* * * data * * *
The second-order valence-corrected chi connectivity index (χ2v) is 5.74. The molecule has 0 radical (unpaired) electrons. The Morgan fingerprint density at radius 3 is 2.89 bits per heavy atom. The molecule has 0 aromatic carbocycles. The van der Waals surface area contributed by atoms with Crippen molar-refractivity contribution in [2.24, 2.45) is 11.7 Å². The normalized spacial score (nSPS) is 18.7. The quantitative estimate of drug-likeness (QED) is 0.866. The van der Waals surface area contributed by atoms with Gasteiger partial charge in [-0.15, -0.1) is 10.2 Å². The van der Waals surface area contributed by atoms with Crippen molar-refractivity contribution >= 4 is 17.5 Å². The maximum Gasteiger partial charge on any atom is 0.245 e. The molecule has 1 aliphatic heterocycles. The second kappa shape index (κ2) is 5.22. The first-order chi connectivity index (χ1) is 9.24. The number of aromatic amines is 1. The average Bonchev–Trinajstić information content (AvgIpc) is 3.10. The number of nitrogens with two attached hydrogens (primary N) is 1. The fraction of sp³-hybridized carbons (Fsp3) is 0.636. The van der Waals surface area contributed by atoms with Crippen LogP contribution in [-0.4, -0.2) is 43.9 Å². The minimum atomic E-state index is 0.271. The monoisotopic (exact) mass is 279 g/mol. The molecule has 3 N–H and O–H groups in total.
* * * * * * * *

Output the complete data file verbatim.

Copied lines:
The second-order valence-corrected chi connectivity index (χ2v) is 5.74. The molecule has 0 radical (unpaired) electrons. The Morgan fingerprint density at radius 3 is 2.89 bits per heavy atom. The molecule has 0 aromatic carbocycles. The van der Waals surface area contributed by atoms with Crippen molar-refractivity contribution in [2.24, 2.45) is 11.7 Å². The normalized spacial score (nSPS) is 18.7. The quantitative estimate of drug-likeness (QED) is 0.866. The van der Waals surface area contributed by atoms with Gasteiger partial charge in [-0.15, -0.1) is 10.2 Å². The van der Waals surface area contributed by atoms with Crippen molar-refractivity contribution >= 4 is 17.5 Å². The maximum Gasteiger partial charge on any atom is 0.245 e. The molecule has 1 aliphatic heterocycles. The second kappa shape index (κ2) is 5.22. The first-order chi connectivity index (χ1) is 9.24. The number of aromatic amines is 1. The average Bonchev–Trinajstić information content (AvgIpc) is 3.10. The number of nitrogens with two attached hydrogens (primary N) is 1. The fraction of sp³-hybridized carbons (Fsp3) is 0.636. The van der Waals surface area contributed by atoms with Crippen LogP contribution in [-0.4, -0.2) is 43.9 Å². The minimum atomic E-state index is 0.271. The monoisotopic (exact) mass is 279 g/mol. The molecule has 3 N–H and O–H groups in total.